If you cannot identify a phrase within, say, 15 minutes of looking in the books you have, email me. I will find one for you.
The other night in class we began with a meditation. The reason for this is that awareness of what is happening internally, as it is happening, is essential to being able to understand ourselves and also changing our own behavior. These are distinct spiritual powers, both of which have to be developed. Meditation is a very powerful tool that helps us develop an inward sensitivity.
A few minutes – even five – per day can be very powerful. Keep it simple and straightforward. Find a comfortable position. I do not like to sit cross-legged even though many people reflexively fall to that position upon hearing the word “meditation.”
Find a comfortable, quiet place where you can sit down. Make sure there is nothing (cell phones, other people, etcetera) that will disturb you during this time. Sit quietly, close your eyes, and simply breathe. Focus your mind on the sensation of your breath coming in and then out of your nostrils, the feeling of your chest rising and falling. When a stray thought comes in – “Oh, I forgot to get schmeer at the store” – turn your mind back to your breathing. Don’t get upset or frustrated when this happens, and it will happen. Just calmly return your mental focus to your breathing, which should remain calm and regular throughout.
If you have time to extend the practice then, after a few minutes, focus your mind on the sensations on the top of your head. An itch? Nothing? Hot? Cold? Do the same thing for the rest of your body, moving your concentration slowly down your body.
To be sure, meditation is a very rich spiritual practice that would require a lot more discussion than what appears in the previous paragraph. I have described techniques borrowed from Vipassana meditation. I am not a maven in this or any other school of meditation. If you want to know more about meditation, sign up for the class that my friend Rabbi Ruthie Gelfarb will be teaching at Har HaShem (January 28th, February 25th and March 24th from 4-5 PM). For more information email Chris Serna at email@example.com.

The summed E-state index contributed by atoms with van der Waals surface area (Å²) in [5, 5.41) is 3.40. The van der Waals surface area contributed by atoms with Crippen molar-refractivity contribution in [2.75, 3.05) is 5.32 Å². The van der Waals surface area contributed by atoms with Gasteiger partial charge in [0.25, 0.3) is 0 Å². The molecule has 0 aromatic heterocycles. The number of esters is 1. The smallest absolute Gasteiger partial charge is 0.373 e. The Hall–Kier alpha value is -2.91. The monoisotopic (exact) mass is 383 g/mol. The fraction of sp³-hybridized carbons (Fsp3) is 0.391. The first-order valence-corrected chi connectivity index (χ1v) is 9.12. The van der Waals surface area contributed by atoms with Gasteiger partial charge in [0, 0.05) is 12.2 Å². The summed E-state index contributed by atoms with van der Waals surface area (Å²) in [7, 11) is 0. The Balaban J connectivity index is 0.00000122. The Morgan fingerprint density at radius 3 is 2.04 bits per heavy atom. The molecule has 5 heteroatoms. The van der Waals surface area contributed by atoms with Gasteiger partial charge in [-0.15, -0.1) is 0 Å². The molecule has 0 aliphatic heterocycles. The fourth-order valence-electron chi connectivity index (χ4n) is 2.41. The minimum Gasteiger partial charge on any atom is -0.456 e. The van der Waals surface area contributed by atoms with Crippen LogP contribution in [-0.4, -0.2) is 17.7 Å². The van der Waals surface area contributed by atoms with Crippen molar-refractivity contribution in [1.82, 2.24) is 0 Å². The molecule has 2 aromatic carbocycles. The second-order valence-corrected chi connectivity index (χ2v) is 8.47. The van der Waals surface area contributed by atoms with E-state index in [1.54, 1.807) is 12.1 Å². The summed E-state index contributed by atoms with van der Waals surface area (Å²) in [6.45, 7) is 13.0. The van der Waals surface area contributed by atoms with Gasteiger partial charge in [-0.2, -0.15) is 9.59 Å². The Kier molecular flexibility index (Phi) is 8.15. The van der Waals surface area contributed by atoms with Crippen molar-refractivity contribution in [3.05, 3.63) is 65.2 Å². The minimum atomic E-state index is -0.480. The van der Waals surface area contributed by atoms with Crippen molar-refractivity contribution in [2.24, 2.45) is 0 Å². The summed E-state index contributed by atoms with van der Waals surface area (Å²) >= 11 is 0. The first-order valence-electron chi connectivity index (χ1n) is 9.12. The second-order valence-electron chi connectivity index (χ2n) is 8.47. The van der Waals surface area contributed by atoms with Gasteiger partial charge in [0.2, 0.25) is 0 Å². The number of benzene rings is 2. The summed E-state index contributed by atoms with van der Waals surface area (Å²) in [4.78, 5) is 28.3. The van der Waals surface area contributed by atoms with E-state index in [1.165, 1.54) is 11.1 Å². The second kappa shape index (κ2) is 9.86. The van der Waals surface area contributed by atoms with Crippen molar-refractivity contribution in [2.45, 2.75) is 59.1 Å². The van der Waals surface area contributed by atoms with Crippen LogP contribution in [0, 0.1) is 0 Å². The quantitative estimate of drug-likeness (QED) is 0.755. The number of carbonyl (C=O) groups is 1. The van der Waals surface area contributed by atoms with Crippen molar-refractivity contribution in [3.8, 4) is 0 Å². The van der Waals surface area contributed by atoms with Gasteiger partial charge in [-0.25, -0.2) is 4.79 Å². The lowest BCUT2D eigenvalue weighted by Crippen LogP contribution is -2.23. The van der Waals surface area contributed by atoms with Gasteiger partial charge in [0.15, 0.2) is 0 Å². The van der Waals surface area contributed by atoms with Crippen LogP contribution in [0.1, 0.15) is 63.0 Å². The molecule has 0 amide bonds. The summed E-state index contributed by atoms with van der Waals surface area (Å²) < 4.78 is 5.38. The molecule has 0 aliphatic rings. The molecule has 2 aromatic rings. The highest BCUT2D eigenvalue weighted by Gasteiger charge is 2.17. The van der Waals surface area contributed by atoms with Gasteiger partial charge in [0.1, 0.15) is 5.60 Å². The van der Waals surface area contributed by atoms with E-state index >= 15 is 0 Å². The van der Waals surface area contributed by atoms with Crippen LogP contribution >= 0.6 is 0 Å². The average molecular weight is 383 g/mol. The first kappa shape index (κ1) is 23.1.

Find a Kabbalah
Kabbalah is, of course, the general term used to describe Jewish mysticism. But in mussar it has a separate (additional) meaning. It is just an exercise you use to try out – or test – the middah you are working on.
There is no ‘official list’ of kabbalot (plural of kabbalah). You have to design your own. Be thoughtful about it, though. Don’t make it to easy, and don’t make it too difficult. For example, if you are working on developing chesed (lovingkindness), it would probably be too little to commit to smiling at one person this week. And it would be unrealistic to commit to making dinner for 25 hungry people this week. Choose something that will push you and force you to be deliberate, but is not something that is so hard it will cause you to throw up your hands and say, “ah, what’s the use!” Of course, what is the right intensity is going to vary from person to person.
The following examples are adapted from Alan Morinis’ Everyday Holiness
Generosity Give $1 to 100 people or causes
Humility Refrain from speaking in a group discussion
Honor Speak only positively about others
Gratitude Express thanks to every inanimate object that sustains you
Simplicity Eat only what you really need; don’t buy nonessentials
Lovingkindness Offer kind words to people who need them.
A weekly engagement with Jewish texts is a fundamental mussar practice. Of course, certain texts will be relevant to your middah and certain ones won’t. But a regular engagement in the Jewish spiritual discourse of thousands of years of conversation is a very rich way to learn.
I believe that engagement with Torah is to answer in the deepest way the question mi anochi, “Who am I?” Mussar is about getting underneath the layers of artifice to begin answering this question.
The Torah study discussion at Har HaShem every other Saturday morning (check the Chadashot) is a great way to start.